Whatever the United States was doing before didn’t work for Pakistan, and didn’t work for America. Clearly, it’s time to try something else. The danger, though, is that Holbrooke will find a way of helping the U.S. image in Pakistan, and thus advance key national security goals, without really producing change inside the country. Perhaps, therefore, Pakistan should force the United States to re-evaluate aid policy even further. Wendy Chamberlin, a former U.S. ambassador to Pakistan, argued in a recent op-ed that aid will continue to fortify Pakistan’s deeply entrenched elites unless the United States finds an entirely new way of delivering it; she proposed inviting a wide array of groups and individuals to bid for aid projects, much as the Obama administration is now doing in the education world with its $4.3 billion grant program known as Race to the Top.

A more far-reaching proposal comes from the Center for Global Development, a Washington think tank that has proposed (pdf) that funders sign contracts with recipient states in which both sides agree on a specific desired outcome — say, increasing the reach of basic health services by a fixed percentage — and then the donor leaves the government wholly free to reach the outcome in any way it sees fit. The donor begins to pay only when the government begins to show results. (A mutually-agreed-upon third party audits the recipient’s progress.) “Cash on delivery aid,” as authors Nancy Birdsall and William D. Savedoff have dubbed the idea, offers accountability for donors, autonomy for recipients, and transparency for citizens of both countries. A corrupt or incompetent government — Pakistan’s, for example — could fail to hold up its end of the bargain. But are Americans really prepared to hand over scarce resources to such a state — even if doing so helps their image?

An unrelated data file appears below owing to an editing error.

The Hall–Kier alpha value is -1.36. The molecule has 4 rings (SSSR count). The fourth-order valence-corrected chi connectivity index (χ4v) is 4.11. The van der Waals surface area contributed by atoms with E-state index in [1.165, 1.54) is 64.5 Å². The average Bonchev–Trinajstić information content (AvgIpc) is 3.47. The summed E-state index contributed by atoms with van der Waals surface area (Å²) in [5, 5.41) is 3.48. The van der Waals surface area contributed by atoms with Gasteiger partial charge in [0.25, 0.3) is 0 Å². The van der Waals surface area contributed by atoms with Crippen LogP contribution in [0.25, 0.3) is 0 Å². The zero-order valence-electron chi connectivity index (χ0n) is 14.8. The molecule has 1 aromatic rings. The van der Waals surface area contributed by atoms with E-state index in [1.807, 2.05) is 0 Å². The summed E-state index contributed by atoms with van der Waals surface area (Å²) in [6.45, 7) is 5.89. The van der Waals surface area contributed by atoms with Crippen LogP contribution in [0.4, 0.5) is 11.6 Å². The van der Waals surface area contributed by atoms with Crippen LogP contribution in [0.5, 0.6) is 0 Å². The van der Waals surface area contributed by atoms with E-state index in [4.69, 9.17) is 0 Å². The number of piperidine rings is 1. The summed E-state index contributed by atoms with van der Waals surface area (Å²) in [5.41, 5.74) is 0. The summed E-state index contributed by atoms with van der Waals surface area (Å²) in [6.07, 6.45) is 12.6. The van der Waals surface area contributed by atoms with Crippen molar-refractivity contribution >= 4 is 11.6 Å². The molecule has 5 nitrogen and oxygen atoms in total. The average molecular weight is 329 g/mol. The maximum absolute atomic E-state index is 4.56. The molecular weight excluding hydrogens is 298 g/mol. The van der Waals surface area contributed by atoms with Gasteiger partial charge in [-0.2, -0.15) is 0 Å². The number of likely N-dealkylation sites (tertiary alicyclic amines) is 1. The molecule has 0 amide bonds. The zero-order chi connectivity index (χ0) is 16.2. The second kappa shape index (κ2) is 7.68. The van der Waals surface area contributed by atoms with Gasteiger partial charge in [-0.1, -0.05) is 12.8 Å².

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Proliferation Press Round-Up: New START Agreement At Hand? Reorganizing State’s Arms Control Team and Susan Burke–America’s Top NPT Representative–Talks to Arms Control Today

Posted by K.E. White on March 17, 2010

  • Close to START II?